Above all, it’s important to respect who they are.

A Few Differences Between Autism and Down Syndrome

Some of the main differences between Down syndrome and autism include:

  • Looks
  • Intellectual disability
  • Body language

Looks: People with Down syndrome look different. You can almost always tell at a glance. Meanwhile, autistic people look like everyone else.

Intellect: Almost all people with Down syndrome have an intellectual disability. Thus, things like counting change, reading large books, and understanding the world are harder. Meanwhile, autism doesn’t lower your IQ. (In fact, autism genes are linked to intelligence.)

Body language: Down syndrome doesn’t change body language. Autistic people tend to fidget and avoid eye contact. This helps them feel better, so don’t tell them to stop.

Of course, you can’t always tell. For example, if someone has mosaic Down syndrome, then some of their cells have Down syndrome and some don’t. That means the signs might be subtler. Autistic people can also “mask” or hide their natural behavior. However, this is bad for their mental health. (Nobody should have to hide who they are.)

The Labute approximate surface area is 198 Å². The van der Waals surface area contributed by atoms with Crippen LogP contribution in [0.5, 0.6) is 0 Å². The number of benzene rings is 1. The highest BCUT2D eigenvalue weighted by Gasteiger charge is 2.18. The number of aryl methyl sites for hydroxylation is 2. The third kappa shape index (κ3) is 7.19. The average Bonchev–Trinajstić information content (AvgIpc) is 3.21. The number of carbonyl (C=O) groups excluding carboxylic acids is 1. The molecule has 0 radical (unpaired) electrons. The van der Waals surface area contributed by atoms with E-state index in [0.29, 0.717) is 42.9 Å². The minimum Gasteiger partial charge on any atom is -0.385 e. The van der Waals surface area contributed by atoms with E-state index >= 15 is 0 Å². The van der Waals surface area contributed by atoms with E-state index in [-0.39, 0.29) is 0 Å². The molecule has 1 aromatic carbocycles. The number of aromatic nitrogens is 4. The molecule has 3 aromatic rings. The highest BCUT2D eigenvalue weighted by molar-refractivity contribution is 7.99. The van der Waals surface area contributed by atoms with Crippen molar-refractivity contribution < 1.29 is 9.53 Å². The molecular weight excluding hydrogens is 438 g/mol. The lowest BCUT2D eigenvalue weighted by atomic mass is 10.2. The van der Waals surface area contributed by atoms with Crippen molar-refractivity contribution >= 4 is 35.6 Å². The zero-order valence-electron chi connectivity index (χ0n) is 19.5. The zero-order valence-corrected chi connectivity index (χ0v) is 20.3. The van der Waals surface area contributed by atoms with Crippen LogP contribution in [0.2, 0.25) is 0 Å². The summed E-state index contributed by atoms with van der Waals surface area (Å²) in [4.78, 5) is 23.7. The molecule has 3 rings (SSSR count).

These signs are there, whether they’re obvious or not. If someone is open about it, then it means they trust you with who they are.

Natural Diversity

Next, let’s hear what Katie has to say.

I know that they were different with different kind of food. Down syndrome likes spice and autism doesn’t like it as much. Down syndrome likes to smell a little spice and autism does not. They have different shows. Down syndrome and autism are different, to watch different shows they are interested in. That’s all I want to say.

The autistic person in our family has a sensitive nose and tongue. Thus, they don’t enjoy spicy food. Katie’s story brings up a good point: everyone is different. Disability causes some of these differences, but others are just personality.

How Autism and Down Syndrome are Similar

doodle of a fidgety autistic girl holding hands with a happy guy and the words you don't have to be non-disabled to be worth loving
Both autistic people and those with Down syndrome are lovable. (Instagram)

Meanwhile, they both share some traits.

  • Developmental delays
  • Independence
  • Need for love and support

People with both conditions will have delays. Learning skills like talking, riding a bike, doing chores, and managing money might take longer. Thus, it’s important for people to be patient. Never blame someone for needing more time. Setting too-high expectations isn’t fair to them. Instead, meet them where they are.